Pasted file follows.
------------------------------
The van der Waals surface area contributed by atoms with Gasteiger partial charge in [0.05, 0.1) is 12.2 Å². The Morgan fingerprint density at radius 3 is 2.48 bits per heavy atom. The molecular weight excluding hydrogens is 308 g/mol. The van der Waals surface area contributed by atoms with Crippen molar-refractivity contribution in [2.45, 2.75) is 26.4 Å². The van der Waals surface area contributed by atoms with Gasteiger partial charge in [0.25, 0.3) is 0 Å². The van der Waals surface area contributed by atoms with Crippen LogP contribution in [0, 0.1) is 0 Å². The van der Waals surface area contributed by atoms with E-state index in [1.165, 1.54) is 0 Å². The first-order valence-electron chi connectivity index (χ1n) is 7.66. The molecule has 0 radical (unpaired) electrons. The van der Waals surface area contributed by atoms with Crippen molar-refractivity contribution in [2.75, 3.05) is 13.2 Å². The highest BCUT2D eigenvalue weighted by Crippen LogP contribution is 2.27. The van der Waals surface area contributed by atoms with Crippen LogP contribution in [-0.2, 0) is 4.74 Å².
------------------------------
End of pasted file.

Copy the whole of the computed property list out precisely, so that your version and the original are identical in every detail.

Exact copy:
The van der Waals surface area contributed by atoms with Gasteiger partial charge in [0.05, 0.1) is 12.2 Å². The Morgan fingerprint density at radius 3 is 2.48 bits per heavy atom. The molecular weight excluding hydrogens is 308 g/mol. The van der Waals surface area contributed by atoms with Crippen molar-refractivity contribution in [2.45, 2.75) is 26.4 Å². The van der Waals surface area contributed by atoms with Gasteiger partial charge in [0.25, 0.3) is 0 Å². The van der Waals surface area contributed by atoms with Crippen LogP contribution in [0, 0.1) is 0 Å². The van der Waals surface area contributed by atoms with E-state index in [1.165, 1.54) is 0 Å². The first-order valence-electron chi connectivity index (χ1n) is 7.66. The molecule has 0 radical (unpaired) electrons. The van der Waals surface area contributed by atoms with Crippen molar-refractivity contribution in [2.75, 3.05) is 13.2 Å². The highest BCUT2D eigenvalue weighted by Crippen LogP contribution is 2.27. The van der Waals surface area contributed by atoms with Crippen LogP contribution in [-0.2, 0) is 4.74 Å².